The acknowledgment of his aunt does something to soothe Teo. He'd been practically bouncing on the balls of his feet as he came in through the boudoir’s splayed doors. He settles faintly, his heels finding even distribution on the carpet and he straightens his shoulders, posture achieving some semblance of propriety. Deprived of the glass of water, his hands go to his pockets.

"I told her she would be kept safe here. It bothers my vanity to think I was inadvertently lying," he tells Amato, again with the disjunct of language. Surly, still, but fractionally less so. He stares at the older man for a moment longer without really seeing him; he's thinking about Lucrezia, her words, even before he raises his winter-rumpled head. Looks at her. And, as tactful as a car wreck—

"If it won't help me kill Kazimir Volken, I probably don't care a lot about it." He watches her face as if he could read it if she didn't want him to, his pale eyes too full with her sumptuous reflection to have grown old and dark despite the crushing aeon of uncertainty, temper, and worry there. He hasn't changed that much.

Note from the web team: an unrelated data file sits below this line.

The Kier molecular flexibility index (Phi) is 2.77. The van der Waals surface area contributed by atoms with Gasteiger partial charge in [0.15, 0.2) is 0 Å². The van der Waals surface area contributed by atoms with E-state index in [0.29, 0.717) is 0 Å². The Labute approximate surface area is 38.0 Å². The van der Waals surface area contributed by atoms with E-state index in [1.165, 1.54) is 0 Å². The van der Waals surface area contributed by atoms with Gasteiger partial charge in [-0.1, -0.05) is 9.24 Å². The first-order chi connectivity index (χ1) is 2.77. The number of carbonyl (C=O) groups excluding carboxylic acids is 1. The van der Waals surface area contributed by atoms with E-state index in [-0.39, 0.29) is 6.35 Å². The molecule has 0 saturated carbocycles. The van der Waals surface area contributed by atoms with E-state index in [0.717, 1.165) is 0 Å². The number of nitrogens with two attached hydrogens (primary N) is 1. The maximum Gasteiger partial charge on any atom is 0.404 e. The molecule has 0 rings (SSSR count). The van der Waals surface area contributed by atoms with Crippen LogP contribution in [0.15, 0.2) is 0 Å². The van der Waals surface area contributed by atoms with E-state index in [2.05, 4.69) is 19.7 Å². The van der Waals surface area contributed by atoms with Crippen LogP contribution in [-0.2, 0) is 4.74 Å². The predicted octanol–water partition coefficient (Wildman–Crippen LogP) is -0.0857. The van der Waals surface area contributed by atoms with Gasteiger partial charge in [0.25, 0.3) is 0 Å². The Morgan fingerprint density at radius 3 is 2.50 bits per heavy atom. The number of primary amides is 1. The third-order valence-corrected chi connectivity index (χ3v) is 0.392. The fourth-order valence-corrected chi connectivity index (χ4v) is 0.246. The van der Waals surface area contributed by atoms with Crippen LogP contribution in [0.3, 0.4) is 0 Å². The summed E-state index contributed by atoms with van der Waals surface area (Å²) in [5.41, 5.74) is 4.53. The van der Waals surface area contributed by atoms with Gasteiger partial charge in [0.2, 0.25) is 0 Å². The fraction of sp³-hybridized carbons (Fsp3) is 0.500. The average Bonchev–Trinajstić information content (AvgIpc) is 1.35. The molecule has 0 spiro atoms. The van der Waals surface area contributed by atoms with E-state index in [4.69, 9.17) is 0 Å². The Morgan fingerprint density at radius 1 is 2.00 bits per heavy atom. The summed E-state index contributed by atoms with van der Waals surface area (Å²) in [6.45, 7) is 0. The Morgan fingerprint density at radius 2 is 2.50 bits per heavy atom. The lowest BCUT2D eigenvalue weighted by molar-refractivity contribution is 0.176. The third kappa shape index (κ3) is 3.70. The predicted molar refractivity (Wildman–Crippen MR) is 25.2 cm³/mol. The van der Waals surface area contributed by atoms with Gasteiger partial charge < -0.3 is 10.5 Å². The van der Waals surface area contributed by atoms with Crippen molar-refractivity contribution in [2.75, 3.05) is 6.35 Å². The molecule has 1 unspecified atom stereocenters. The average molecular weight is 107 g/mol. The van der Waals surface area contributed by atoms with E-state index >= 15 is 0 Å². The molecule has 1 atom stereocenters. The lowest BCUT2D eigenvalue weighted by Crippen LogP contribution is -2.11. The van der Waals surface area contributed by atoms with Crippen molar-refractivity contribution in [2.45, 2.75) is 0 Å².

The shadow of the Spider Queen disappears from the boudoir and into the bathroom, though her voice can be heard preceding her return with a cavernous and accented echo: "What if it will help you and the people you really care about to live…"
When she come back into the room, rounding the corner and returning to focus, she's clutching a pair of small syringes in the palm of her right hand. "…just in case you cannot kill him?" She doesn't dare spare a look for Amato at the moment. Right now, the world has come down to only her and Teo; everything else is out of frame. An offer is made. "Take them," she says, gaze magnetic and unavoidable.

Amato lies down as carefully as he can once he has placed his empty glass on the nightstand. He doesn't move to tuck himself into bed at all, and for several minutes, he fights to keep his eyes open and remain part of the conversation. But the world around him becomes fuzzier and fuzzier before his eyelids finally fall and he drifts off to drug-induced sleep.